You don’t get a second chance to make a first impression.
Truer words were never spoken, and they apply to both you and your business.
If you’re a store owner, for example, you know that if someone has a negative interaction the first time they visit, they’re going to walk right out, and likely never come back. They might even tell a few friends.
But if they have the time of their life on their first visit to your store, you’ve got a loyal customer for life. And again, they might even tell a few friends.
But what about if you’re someone who works with clients? Someone who hopes to be a leader, a speaker, an author, an entertainer, a consultant?
Perhaps you’ve done the hard work of building your business brand, with a logo and professional website to match.
But your business brand is only half the battle. Because if you want to stand out and reach your ideal clients, then you need to spend just as much effort on understanding, developing and maintaining your personal brand.
While personal branding is critical for all business people of all genders, the reality is that women are so often conditioned to be meek and mild. So while anyone can benefit from the tips I’m about to share, I highly recommend that women, in particular, listen up (so they can get the confidence to speak up and stand out!).
Women often ask me, ‘how does a personal brand contribute to my business?’
Branding takes work and effort, and business leaders are tuned in to ROI. So they often want to know how a personal brand can benefit their business, before putting in all the effort.
In short, your personal brand is a representation of your business, and people will judge you accordingly.
The reality is that people do judge a book by its cover.
So creating a personal brand is like the cover for your business. You want that cover to not only stand out, but also to be a true reflection of who you are, and what your business is all about.
And whether intuitively or directly, most people believe that how you do one thing is how you do everything. If your personal brand is haphazard, lazy or nonexistent, that will reflect on your business whether you want it to or not.
On the other hand, when you align your personal brand with your business brand, you’re much more likely to not only connect with the right people but also turn them into raving fans.
So that’s the ‘why’ of developing a personal branding strategy.
Now let’s get into the ‘how.’
If every journey begins with a single step, then the first step on this journey is toembrace your personal brand.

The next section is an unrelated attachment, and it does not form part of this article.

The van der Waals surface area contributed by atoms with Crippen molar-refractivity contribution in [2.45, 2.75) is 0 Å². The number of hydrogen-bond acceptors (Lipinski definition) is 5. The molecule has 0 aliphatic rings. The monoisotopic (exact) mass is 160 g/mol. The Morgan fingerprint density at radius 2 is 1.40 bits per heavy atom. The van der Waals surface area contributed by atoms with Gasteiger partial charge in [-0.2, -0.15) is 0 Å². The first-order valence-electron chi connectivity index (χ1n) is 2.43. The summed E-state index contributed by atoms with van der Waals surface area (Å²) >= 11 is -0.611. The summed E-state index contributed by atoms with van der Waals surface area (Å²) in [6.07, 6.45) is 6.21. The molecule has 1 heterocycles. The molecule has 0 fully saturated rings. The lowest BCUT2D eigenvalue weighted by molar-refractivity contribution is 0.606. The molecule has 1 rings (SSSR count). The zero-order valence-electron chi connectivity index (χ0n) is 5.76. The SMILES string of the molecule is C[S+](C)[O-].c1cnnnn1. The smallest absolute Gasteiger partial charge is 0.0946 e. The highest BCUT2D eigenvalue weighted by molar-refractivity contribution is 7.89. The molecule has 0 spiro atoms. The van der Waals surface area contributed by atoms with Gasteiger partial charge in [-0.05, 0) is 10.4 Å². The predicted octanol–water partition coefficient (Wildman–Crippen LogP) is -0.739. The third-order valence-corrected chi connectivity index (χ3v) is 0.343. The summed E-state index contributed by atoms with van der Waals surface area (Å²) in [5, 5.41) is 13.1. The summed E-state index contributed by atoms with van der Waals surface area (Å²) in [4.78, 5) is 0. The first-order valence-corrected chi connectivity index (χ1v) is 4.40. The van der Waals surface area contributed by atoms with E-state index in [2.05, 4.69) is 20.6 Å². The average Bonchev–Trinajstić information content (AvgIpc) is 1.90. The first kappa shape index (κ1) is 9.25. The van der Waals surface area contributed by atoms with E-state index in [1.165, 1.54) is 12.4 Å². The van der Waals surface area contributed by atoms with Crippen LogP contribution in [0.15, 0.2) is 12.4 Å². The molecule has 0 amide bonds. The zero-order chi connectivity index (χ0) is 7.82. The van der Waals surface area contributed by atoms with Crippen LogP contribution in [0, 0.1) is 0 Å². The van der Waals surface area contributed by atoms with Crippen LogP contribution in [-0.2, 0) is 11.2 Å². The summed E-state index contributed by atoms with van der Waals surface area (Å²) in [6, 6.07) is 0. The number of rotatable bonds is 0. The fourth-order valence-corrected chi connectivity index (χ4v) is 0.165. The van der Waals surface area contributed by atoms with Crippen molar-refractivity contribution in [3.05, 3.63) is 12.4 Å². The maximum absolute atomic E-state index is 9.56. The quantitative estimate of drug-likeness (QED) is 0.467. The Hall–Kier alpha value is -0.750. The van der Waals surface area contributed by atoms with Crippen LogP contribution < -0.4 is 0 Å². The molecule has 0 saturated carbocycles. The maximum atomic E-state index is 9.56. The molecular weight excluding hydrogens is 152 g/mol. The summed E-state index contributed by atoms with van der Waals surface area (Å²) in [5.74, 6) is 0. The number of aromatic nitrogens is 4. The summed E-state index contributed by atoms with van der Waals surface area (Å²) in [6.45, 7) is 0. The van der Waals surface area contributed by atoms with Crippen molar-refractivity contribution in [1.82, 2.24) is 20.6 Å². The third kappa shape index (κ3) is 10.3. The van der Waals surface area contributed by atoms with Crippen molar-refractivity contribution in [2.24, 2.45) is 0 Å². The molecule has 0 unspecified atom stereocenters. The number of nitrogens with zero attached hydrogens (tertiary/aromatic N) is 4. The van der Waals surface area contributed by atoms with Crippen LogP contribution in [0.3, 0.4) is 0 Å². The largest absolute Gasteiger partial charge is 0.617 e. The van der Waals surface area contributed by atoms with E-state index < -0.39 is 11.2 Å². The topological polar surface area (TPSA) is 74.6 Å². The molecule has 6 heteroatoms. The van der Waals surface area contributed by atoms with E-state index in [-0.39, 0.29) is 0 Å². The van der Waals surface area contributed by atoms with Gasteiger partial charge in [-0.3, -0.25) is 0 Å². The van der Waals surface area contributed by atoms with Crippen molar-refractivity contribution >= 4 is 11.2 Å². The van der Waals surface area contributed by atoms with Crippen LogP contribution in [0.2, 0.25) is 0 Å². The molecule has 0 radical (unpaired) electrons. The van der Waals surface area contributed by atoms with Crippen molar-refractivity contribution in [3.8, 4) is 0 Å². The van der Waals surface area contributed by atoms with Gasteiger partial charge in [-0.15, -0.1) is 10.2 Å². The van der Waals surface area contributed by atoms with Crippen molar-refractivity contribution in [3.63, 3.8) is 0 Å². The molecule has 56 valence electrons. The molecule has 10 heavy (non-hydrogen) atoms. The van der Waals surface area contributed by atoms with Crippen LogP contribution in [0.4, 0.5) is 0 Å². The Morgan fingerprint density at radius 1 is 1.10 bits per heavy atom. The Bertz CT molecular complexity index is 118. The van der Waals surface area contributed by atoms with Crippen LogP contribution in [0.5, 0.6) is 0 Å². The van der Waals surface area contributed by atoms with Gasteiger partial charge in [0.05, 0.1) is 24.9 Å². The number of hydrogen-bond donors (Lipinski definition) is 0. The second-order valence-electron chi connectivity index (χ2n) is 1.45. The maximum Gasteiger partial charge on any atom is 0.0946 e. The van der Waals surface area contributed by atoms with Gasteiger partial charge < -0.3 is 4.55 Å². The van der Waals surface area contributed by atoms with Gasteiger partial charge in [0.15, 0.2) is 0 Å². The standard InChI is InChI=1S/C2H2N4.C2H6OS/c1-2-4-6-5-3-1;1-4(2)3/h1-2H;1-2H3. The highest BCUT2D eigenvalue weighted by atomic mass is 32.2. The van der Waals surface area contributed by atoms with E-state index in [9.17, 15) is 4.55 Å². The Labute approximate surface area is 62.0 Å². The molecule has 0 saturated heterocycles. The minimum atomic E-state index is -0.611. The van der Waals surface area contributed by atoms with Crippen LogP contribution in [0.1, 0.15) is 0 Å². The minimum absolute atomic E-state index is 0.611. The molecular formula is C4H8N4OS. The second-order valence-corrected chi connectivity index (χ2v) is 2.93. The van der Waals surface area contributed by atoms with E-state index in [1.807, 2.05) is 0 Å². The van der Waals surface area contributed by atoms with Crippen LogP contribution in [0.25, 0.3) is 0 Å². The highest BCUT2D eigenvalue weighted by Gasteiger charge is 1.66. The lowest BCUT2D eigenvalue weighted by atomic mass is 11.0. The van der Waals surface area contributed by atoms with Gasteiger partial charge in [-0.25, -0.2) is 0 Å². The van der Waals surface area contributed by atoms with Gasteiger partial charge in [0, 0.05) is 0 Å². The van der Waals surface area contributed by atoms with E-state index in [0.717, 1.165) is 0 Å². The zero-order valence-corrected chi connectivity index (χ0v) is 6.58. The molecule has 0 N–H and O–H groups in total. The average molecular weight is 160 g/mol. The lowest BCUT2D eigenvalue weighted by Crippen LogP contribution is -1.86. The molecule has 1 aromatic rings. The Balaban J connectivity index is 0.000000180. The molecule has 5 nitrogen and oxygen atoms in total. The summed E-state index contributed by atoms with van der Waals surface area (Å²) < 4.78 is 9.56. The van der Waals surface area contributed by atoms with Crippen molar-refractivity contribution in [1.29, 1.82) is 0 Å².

That means being confident in who you are. This calls for authenticity. Honesty is important over all else in personal branding – being genuine builds trust, and trust builds customers.
This can be difficult for women who are often raised to be people-pleasers and all-things-to-all-people.
That’s why you need to keep your target audience in mind.
When building up your personal and business brands you need to define your ideal client.
And then realize that only your ideal client matters.
Not everyone has to like you, and that’s ok. Remember that the people who don’t embrace your personal brand were never likely to be customers, anyway.
So be confident in who you are. Own it! Own your personality and don’t be afraid to share it with the world. Embrace what makes you unique, and share it with the world.
In my role at eVision Media, I wear lots of hats. Our Canadian-based agency provides just about every service you could require for digital marketing: logo and graphic design, custom website design and development, SEO and SEM marketing, social media marketing, content writing, copywriting, newsletters, and strategy consulting.
And while I love all my hats, I think what I love most is working one-on-one with small business owners and entrepreneurs to help them define both their personal and professional brands and use them both effectively.
It’s so powerful to help women have their ‘aha’ moment of getting crystal clear on who they are and what they have to offer.
For example, our good friend and (now retired) client Dana Smithers is a woman who lives, eats and breathes her personal brand. Always the ‘lady in red,’ Dana is a shining example of integrating her personal brand with her business and her whole life.
Our client Katherine Hartvickson ofQuantum Ascendance is another shining example of creating solid and consistent personal and professional brands.